Alameda struggles to contain street gangs — of raccoons


Rachel Campos de Ivanov was walking her dog last Sunday night when she saw two eyes glowing in the darkness. Her border terrier barked furiously. The eyes came closer, and she discerned a masked furry critter.

She turned away and her pursuer, a raccoon, charged. Then four other raccoons dropped from the trees and joined the chase.

“I was running as fast as I could and screaming at the top of my lungs, ‘Help! Help! Help!’ ” said the East Bay resident. “I ran about a third of a block, then tripped and fell on the ground.”


Dougie, her 20-pound dog, fended off four of the snarling animals, but the fifth latched onto the woman’s leg and bit her.

Campos de Ivanov, 33, is the ninth raccoon attack victim since June in Alameda, a small, bustling city of tree-lined streets, Victorian-style houses, waterfront cafes, shopping malls and beaches. An island, Alameda is linked to Oakland by short bridges and two underwatertunnels.

Locked in by the bay, the raccoons “don’t have enough territory, so they are acting aggressively toward anything out there that looks like a predator,” said Daniel Wilson, community relations coordinator for the Alameda County Vector Control Services District. Alameda has more than 70,000 people on about 10.8 square miles of land.

“It’s a public safety problem,” Wilson said. “You should be able to walk the streets at night with a dog and not worry about being molested by a raccoon.”

Campos de Ivanov is now receiving a series of painful shots to protect her from rabies, though it is unlikely that her attacker carried the disease. Rabid raccoons are rampant on the East Coast, but the disease is rare among raccoons in the West. Bats and skunks are the prime carriers here, officials said.

“The problem is there is more wildlife in the cities than in the country because there is more food here,” said David Gould, a vector control officer who has worked in Alameda for 20 years. He said all of the attacks involved people with dogs, and the dogs probably incited the raccoons.


“Raccoons are ornery,” Gould said. “They bite the heads off baby chicks.”

He said the U.S. Department of Agriculture has been consulted, and there is talk of trying to trap the animals. But vector control officials say it is not likely to do much good.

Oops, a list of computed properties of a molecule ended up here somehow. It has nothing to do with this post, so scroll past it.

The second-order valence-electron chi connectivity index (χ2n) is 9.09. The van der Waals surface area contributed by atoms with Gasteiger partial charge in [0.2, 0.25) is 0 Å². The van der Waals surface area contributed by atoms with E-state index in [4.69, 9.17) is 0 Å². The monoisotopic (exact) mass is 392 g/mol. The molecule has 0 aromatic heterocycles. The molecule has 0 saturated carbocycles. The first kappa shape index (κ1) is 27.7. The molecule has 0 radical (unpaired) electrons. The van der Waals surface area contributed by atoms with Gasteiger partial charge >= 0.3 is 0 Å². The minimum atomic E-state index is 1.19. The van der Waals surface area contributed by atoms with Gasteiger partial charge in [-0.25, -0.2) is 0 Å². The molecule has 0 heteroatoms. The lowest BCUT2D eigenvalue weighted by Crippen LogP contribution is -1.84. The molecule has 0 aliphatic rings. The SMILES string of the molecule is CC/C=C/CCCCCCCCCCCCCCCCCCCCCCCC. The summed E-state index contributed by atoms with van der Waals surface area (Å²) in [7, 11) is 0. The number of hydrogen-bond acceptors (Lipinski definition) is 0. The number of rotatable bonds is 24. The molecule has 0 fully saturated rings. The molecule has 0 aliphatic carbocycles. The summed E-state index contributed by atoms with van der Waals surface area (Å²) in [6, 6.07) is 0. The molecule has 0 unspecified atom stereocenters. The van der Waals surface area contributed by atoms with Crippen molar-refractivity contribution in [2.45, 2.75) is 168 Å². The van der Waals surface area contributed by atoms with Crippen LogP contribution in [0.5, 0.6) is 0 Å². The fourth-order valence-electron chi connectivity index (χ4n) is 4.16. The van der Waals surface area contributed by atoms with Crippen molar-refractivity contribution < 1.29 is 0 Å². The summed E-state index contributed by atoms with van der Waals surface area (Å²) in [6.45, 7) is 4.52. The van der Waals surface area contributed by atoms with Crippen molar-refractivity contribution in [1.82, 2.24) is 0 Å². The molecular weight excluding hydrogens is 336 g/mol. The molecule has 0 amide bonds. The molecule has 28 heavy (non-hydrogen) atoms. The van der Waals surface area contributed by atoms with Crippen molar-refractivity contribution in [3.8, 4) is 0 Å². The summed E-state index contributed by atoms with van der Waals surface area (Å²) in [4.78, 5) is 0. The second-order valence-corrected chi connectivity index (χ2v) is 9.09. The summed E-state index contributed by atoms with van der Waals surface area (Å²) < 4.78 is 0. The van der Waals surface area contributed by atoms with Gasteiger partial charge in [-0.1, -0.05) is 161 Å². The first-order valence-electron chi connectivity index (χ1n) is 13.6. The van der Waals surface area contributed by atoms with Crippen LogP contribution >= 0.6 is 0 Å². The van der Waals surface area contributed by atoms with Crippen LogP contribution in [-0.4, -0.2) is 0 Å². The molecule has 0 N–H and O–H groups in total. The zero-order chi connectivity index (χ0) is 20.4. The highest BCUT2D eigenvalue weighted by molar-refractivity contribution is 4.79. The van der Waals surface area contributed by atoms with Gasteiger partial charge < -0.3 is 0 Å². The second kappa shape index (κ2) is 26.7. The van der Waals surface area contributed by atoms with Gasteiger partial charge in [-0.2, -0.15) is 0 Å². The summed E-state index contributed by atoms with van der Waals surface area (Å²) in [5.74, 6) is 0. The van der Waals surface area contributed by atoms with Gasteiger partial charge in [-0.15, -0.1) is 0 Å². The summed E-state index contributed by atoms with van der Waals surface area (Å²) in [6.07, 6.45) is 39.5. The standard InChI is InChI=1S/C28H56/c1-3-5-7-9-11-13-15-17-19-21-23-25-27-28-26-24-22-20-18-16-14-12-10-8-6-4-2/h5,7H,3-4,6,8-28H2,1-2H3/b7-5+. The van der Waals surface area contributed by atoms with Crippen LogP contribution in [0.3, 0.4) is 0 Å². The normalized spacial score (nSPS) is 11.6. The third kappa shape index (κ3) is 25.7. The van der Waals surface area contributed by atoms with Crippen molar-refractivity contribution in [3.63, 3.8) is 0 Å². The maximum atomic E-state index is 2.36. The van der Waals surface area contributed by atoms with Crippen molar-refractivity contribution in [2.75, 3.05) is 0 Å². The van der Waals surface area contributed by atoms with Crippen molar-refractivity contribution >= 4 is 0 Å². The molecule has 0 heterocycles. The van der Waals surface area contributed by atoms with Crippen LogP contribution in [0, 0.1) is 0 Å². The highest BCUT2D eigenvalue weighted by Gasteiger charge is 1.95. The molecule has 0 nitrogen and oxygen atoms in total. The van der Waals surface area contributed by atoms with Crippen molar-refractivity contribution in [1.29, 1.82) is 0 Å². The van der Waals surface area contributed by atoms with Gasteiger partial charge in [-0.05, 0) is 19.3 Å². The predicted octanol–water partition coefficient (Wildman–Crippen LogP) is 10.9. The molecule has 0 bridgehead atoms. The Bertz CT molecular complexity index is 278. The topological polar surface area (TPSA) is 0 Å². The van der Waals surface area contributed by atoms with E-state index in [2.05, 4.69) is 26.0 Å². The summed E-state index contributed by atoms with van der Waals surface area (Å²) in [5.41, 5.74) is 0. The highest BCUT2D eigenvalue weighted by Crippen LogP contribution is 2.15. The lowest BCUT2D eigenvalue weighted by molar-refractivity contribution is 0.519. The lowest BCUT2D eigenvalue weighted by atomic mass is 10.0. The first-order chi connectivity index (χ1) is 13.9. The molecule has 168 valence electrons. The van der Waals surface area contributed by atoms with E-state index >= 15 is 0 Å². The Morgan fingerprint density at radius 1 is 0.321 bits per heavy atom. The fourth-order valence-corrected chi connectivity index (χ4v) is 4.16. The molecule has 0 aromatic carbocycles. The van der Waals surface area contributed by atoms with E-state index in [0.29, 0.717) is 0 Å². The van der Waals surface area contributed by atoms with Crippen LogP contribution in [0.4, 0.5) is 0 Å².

Officials may place a trap in the city park where the raccoons that chased Campos de Ivanov were living — “just as a P.R. gesture,” Gould said. “It’s the humans that need to stop leaving out food.”

Raccoon attacks on humans remain unusual, but people can get mauled when they feed the animals or intervene in fights with dogs, officials said. Raccoons also have been known to get dogs into swimming pools and drown them.

“They grab them by the head and hold them under water,” said Gary Beeman, a Northern California wildlife biologist who owns a pest control company, consults with the federal government and has trapped hundreds of raccoons. “Not just little dogs — Labrador size.”

He said a raccoon’s natural predators include mountain lions, coyotes and great horned owls. There are no mountain lions or coyotes in Alameda, vector control officers said.

State law prohibits the relocation of raccoons more than a couple of miles away, but vector control said problem raccoons can be euthanized.


Raccoons usually breed in the spring, and females aggressively protect their offspring. Officials said the group that charged last weekend may have been a mother with her babies and yearlings.

The critters creep into houses in Alameda through pet doors and live in columns on porches. They eat garbage and food that residents leave out for feral cats. One woman saw a gang of raccoons at night and felt too afraid to leave her car, said Campos de Ivanov.

“They are all over the place here, and they are huge,” she said. Males can weigh up to 40 pounds.

In the other Alameda attacks, the dogs fared worse than the humans, although none died, Wilson said. The vector control agency has advised people to take walking sticks when they go out with their dogs at night.

Campos de Ivanov has learned that “running is the wrong thing to do” when being pursued by a raccoon. It incites the animals to chase, she said. She plans to carry pepper spray with her at night in case of further encounters.

Dougie, her 18-month-old terrier, survived the brawl with only a scratch but is being quarantined. He had been vaccinated for rabies before the attack.


Campos de Ivanov said she hopes her experience will discourage people from leaving out food and garbage that have been blamed for the boom in population.

“The animals are getting angry,” she said.